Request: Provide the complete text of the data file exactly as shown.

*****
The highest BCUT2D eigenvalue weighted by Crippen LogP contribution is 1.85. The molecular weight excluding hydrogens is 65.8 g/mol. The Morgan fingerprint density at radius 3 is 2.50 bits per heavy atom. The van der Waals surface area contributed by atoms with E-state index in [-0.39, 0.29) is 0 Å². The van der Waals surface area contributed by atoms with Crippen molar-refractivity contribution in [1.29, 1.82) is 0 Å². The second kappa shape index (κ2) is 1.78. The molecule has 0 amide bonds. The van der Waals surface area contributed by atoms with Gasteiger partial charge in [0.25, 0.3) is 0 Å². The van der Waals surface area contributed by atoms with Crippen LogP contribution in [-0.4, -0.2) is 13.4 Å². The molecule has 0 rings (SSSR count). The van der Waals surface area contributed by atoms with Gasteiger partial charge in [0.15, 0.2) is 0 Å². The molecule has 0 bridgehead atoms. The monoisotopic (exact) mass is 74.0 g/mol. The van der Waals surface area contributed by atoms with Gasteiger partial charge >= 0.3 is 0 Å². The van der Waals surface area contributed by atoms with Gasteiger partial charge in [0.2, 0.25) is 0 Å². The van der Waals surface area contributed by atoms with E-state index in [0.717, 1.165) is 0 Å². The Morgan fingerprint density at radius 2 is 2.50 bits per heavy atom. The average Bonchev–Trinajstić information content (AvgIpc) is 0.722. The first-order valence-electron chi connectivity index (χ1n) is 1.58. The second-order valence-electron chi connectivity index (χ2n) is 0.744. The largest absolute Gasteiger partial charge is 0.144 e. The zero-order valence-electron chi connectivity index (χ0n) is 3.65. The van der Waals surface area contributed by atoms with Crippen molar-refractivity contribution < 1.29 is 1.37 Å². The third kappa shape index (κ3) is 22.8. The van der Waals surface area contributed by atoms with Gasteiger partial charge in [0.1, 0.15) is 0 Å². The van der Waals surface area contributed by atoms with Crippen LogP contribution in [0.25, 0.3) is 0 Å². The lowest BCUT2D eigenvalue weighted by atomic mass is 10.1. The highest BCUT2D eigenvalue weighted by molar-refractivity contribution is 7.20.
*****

The highest BCUT2D eigenvalue weighted by Crippen LogP contribution is 1.85. The molecular weight excluding hydrogens is 65.8 g/mol. The Morgan fingerprint density at radius 3 is 2.50 bits per heavy atom. The van der Waals surface area contributed by atoms with E-state index in [-0.39, 0.29) is 0 Å². The van der Waals surface area contributed by atoms with Crippen molar-refractivity contribution in [1.29, 1.82) is 0 Å². The second kappa shape index (κ2) is 1.78. The molecule has 0 amide bonds. The van der Waals surface area contributed by atoms with Gasteiger partial charge in [0.25, 0.3) is 0 Å². The van der Waals surface area contributed by atoms with Crippen LogP contribution in [-0.4, -0.2) is 13.4 Å². The molecule has 0 rings (SSSR count). The van der Waals surface area contributed by atoms with Gasteiger partial charge in [0.15, 0.2) is 0 Å². The molecule has 0 bridgehead atoms. The monoisotopic (exact) mass is 74.0 g/mol. The van der Waals surface area contributed by atoms with Gasteiger partial charge >= 0.3 is 0 Å². The van der Waals surface area contributed by atoms with Gasteiger partial charge in [0.2, 0.25) is 0 Å². The van der Waals surface area contributed by atoms with E-state index in [0.717, 1.165) is 0 Å². The Morgan fingerprint density at radius 2 is 2.50 bits per heavy atom. The average Bonchev–Trinajstić information content (AvgIpc) is 0.722. The first-order valence-electron chi connectivity index (χ1n) is 1.58. The second-order valence-electron chi connectivity index (χ2n) is 0.744. The largest absolute Gasteiger partial charge is 0.144 e. The zero-order valence-electron chi connectivity index (χ0n) is 3.65. The van der Waals surface area contributed by atoms with Crippen molar-refractivity contribution < 1.29 is 1.37 Å². The third kappa shape index (κ3) is 22.8. The van der Waals surface area contributed by atoms with Gasteiger partial charge in [0.1, 0.15) is 0 Å². The van der Waals surface area contributed by atoms with Crippen LogP contribution in [0.25, 0.3) is 0 Å². The lowest BCUT2D eigenvalue weighted by atomic mass is 10.1. The highest BCUT2D eigenvalue weighted by molar-refractivity contribution is 7.20.